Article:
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Extra resources for Scientific American - February 2011
Actually it’s an Earth-based microbe . . but it eats arsenic! 3. Other scientists call the research shoddy. Western countries shocked that teenagers in Shanghai trounce them in math, science and reading scores. Not shocking: they studied harder. Calcium and vitamin D supplements are probably unnecessary for most people, adding to the list of contradictory advice. Self-styled WikiLeaks “avengers” cause shutdowns of “enemy” Web sites, including Visa, MasterCard . . and Sarah Palin. Folly —George Hackett Mother glacier: The Larsen ice shelf on the east coast of the Antarctic peninsula.
In the first place, one study, even a well-done one, does not show that a therapy is ready for prime time. Often in medicine, early positive findings wash away later. And Zamboni himself pointed out that the study had limitations. The small trial was not randomized, double-blinded or placebo-controlled— the combination of which is considered the gold standard in clinical research. Participants also continued to take immune system– modulating therapies known to reduce symptoms. In the case of MS, as with some other disorders, the difficulty of knowing whether a treatment that seemed to work really did 34 Scientific American, February 2011 Illustration by Andrew Bannecker © 2011 Scientific American YOU’RE THE SAME AGE AS YOUR DAD WHEN HE HAD A HEART ATTACK.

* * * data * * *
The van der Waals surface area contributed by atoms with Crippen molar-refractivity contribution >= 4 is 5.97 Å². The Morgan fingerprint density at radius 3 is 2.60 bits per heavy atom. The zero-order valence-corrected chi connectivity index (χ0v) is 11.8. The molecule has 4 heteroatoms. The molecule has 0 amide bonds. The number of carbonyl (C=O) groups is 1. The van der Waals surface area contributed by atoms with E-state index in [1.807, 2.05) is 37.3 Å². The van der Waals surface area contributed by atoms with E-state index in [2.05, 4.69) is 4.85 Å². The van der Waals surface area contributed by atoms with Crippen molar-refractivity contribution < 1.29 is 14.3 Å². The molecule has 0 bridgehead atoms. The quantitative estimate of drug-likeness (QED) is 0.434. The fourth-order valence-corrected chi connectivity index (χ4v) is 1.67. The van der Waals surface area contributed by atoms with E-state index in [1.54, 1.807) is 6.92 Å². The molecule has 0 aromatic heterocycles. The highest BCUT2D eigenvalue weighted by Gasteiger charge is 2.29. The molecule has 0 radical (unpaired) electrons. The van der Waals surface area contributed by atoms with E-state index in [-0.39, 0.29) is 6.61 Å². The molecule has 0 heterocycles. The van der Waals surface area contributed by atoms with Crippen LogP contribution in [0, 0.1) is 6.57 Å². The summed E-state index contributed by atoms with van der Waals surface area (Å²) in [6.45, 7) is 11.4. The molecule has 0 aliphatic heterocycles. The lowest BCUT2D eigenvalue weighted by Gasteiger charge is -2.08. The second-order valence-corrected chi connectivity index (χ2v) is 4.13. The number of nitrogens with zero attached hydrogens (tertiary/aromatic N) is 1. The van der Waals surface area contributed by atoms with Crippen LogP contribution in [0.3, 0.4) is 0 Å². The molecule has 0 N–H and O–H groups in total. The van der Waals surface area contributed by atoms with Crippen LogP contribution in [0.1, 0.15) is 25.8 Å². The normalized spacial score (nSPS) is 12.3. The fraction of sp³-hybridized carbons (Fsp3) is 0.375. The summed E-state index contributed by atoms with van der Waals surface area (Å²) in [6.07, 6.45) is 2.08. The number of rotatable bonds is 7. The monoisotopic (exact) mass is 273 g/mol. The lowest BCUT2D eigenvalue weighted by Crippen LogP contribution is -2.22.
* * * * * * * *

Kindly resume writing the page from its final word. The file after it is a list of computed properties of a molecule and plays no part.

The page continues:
Brain: Scientists have long known that the hypothalamus and brain stem help to regulate feelings of hunger and fullness. Over the past several years researchers have found that the pleasure-reward centers of the limbic system and the evaluating functions of the prefrontal cortex are also heavily involved. Indeed, chronic overeating bears biochemical similarities to drug addiction. Metabolism: The ability to burn and store energy varies greatly from cell to cell. In 2009 three studies in the New England Journal of Medicine demonstrated that at least some women and men continue to benefit well into adulthood from small stores of brown fat, which, unlike white fat, is associated with being lean.